Buoyancy Induced Boundary Layer Flows in Geothermal Reservoirs

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Most of the theoretical study on heat and mass transfer in geothermal reservoirs has been based on numerical method. Recently at the 1975 NSF Workshop on Geothermal Reservoir Engineering, Cheng presented a number of analytical solutions based on boundary layer approximations which are valid for porous media at high Rayleigh numbers. according to various estimates the Rayleigh number for the Wairakei geothermal field in New Zealand is in the range of 1000-5000, which is typical for a viable geothermal field consisting of a highly permeable formation and a heat source at sufficiently high temperature. The basic assumption of boundary layer ... continued below

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236-246

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Cheng, Ping December 1, 1976.

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Most of the theoretical study on heat and mass transfer in geothermal reservoirs has been based on numerical method. Recently at the 1975 NSF Workshop on Geothermal Reservoir Engineering, Cheng presented a number of analytical solutions based on boundary layer approximations which are valid for porous media at high Rayleigh numbers. according to various estimates the Rayleigh number for the Wairakei geothermal field in New Zealand is in the range of 1000-5000, which is typical for a viable geothermal field consisting of a highly permeable formation and a heat source at sufficiently high temperature. The basic assumption of boundary layer theory is that heat convective heat transfer takes place in a thin porous layer adjacent to heated or cooled surfaces. Indeed, numerical solutions suggest that temperature and velocity boundary layers do exist in porous media at high Rayleigh numbers. It is worth mentioning that the large velocity gradient existing near the heated or cooled surfaces is not due to viscosity but is induced by the buoyancy effects. The present paper is a summary of the work that we have done on the analytical solutions of heat and mass transfer in a porous medium based on the boundary layer approximations since the 1975 Workshop. As in the classical convective heat transfer theory, boundary layer approximations in porous layer flows can result in analytical solutions. Mathematically, the approximations are the first-order terms of an asymptotic expansion which is valid for high Rayleigh numbers. Comparison with experimental data and numerical solutions show that the approximations are also accurate at moderate values of Rayleigh numbers. For problems with low Rayleigh numbers where boundary layer is thick, higher-order approximations must be used. 9 refs., 5 figs.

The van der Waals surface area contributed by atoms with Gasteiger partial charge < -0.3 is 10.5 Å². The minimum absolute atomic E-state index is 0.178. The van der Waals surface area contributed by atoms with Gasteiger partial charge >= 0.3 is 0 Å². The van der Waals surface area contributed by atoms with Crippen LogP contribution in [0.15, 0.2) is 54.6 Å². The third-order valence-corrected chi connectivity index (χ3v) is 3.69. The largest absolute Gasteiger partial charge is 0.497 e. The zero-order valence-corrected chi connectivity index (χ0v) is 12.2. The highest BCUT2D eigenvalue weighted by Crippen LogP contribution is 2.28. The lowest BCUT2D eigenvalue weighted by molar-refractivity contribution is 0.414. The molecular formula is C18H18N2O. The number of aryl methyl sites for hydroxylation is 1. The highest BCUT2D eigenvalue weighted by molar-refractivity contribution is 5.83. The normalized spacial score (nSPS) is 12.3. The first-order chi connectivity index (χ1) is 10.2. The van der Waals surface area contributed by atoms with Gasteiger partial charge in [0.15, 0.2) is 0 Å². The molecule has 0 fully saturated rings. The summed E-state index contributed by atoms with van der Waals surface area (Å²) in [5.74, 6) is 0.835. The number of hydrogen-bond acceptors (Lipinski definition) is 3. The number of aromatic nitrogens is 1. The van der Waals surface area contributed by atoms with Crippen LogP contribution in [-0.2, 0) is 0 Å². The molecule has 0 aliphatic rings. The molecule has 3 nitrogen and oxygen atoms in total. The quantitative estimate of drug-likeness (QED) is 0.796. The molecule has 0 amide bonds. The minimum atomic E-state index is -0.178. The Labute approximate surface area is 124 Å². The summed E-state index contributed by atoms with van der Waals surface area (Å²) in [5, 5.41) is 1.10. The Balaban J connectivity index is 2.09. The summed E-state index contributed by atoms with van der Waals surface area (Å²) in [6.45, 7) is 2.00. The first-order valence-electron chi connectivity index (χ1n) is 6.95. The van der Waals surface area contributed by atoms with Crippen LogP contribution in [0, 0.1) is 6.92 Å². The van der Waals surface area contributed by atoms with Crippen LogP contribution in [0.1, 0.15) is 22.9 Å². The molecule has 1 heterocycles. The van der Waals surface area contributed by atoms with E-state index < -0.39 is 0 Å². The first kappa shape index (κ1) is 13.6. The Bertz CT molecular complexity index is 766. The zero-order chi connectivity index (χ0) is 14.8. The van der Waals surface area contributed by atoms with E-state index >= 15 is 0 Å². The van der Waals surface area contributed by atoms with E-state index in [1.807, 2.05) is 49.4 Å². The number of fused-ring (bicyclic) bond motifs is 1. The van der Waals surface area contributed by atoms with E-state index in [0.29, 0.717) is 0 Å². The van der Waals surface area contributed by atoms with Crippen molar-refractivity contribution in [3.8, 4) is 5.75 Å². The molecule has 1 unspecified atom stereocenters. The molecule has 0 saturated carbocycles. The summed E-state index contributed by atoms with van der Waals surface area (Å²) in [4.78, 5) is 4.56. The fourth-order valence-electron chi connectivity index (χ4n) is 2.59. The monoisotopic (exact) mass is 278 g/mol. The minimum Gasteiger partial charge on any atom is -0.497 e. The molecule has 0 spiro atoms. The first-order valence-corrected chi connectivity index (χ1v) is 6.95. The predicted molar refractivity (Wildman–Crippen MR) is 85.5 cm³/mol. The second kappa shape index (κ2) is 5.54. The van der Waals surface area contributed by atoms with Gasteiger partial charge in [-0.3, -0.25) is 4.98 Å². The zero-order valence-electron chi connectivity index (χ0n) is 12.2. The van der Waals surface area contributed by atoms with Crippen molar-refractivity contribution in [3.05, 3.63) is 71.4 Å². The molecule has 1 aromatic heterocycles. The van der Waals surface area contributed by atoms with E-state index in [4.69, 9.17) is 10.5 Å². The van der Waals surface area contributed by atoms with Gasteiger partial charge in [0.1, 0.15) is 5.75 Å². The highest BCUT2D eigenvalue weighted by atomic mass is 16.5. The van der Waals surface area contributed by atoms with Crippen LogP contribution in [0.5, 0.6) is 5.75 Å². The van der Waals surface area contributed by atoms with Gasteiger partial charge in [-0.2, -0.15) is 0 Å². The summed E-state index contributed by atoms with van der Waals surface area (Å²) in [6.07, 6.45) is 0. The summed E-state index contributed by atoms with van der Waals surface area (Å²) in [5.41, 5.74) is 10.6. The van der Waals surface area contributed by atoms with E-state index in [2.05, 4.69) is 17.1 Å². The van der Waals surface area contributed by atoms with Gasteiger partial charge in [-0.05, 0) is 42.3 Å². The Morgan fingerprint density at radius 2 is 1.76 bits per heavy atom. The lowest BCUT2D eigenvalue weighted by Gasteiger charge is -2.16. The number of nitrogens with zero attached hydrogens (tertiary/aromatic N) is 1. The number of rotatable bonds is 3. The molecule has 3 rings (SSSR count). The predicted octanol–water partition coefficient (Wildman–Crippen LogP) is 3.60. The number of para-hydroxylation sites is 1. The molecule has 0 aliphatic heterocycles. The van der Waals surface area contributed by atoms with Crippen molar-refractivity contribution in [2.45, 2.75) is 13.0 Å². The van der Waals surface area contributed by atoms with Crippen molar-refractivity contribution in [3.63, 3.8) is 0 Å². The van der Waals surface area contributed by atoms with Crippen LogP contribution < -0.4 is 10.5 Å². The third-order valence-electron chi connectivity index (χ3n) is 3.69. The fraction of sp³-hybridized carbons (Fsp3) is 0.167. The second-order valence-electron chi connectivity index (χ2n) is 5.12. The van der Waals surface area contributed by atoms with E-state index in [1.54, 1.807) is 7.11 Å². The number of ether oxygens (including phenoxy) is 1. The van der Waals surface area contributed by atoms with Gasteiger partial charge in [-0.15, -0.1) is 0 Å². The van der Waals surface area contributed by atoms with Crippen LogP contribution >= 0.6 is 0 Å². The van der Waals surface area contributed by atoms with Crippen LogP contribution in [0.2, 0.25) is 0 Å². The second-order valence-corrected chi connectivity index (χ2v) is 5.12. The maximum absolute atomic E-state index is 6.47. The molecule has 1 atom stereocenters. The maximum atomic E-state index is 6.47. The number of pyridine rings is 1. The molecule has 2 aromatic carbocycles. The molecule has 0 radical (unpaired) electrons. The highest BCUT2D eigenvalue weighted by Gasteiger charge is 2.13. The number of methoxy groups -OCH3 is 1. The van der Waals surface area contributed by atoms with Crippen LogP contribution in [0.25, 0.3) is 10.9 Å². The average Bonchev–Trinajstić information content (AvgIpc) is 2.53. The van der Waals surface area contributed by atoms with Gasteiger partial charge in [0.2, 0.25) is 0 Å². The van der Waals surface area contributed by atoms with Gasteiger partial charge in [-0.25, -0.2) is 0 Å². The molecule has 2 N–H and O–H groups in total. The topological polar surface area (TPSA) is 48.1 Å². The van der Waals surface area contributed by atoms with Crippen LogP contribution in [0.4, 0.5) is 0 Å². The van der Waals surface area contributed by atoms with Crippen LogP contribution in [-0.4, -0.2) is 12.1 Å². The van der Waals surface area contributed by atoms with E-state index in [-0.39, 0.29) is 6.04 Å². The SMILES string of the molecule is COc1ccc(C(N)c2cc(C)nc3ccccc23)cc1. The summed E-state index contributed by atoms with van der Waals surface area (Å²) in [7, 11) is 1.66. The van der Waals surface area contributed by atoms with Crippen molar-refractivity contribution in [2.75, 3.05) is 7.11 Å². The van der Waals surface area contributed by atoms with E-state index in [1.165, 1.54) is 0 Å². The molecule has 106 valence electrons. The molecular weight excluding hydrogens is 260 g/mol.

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236-246

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  • Proceedings Second Workshop Geothermal Reservoir Engineering, Stanford University, Stanford, Calif., December 1-3, 1976

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  • Report No.: SGP-TR-20-34
  • Grant Number: E043-326-PA-50
  • Office of Scientific & Technical Information Report Number: 887404
  • Archival Resource Key: ark:/67531/metadc875934

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Office of Scientific & Technical Information Technical Reports

Reports, articles and other documents harvested from the Office of Scientific and Technical Information.

Office of Scientific and Technical Information (OSTI) is the Department of Energy (DOE) office that collects, preserves, and disseminates DOE-sponsored research and development (R&D) results that are the outcomes of R&D projects or other funded activities at DOE labs and facilities nationwide and grantees at universities and other institutions.

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  • December 1, 1976

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  • Sept. 21, 2016, 2:29 a.m.

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  • Dec. 2, 2016, 8:46 p.m.

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Cheng, Ping. Buoyancy Induced Boundary Layer Flows in Geothermal Reservoirs, article, December 1, 1976; United States. (digital.library.unt.edu/ark:/67531/metadc875934/: accessed November 20, 2017), University of North Texas Libraries, Digital Library, digital.library.unt.edu; crediting UNT Libraries Government Documents Department.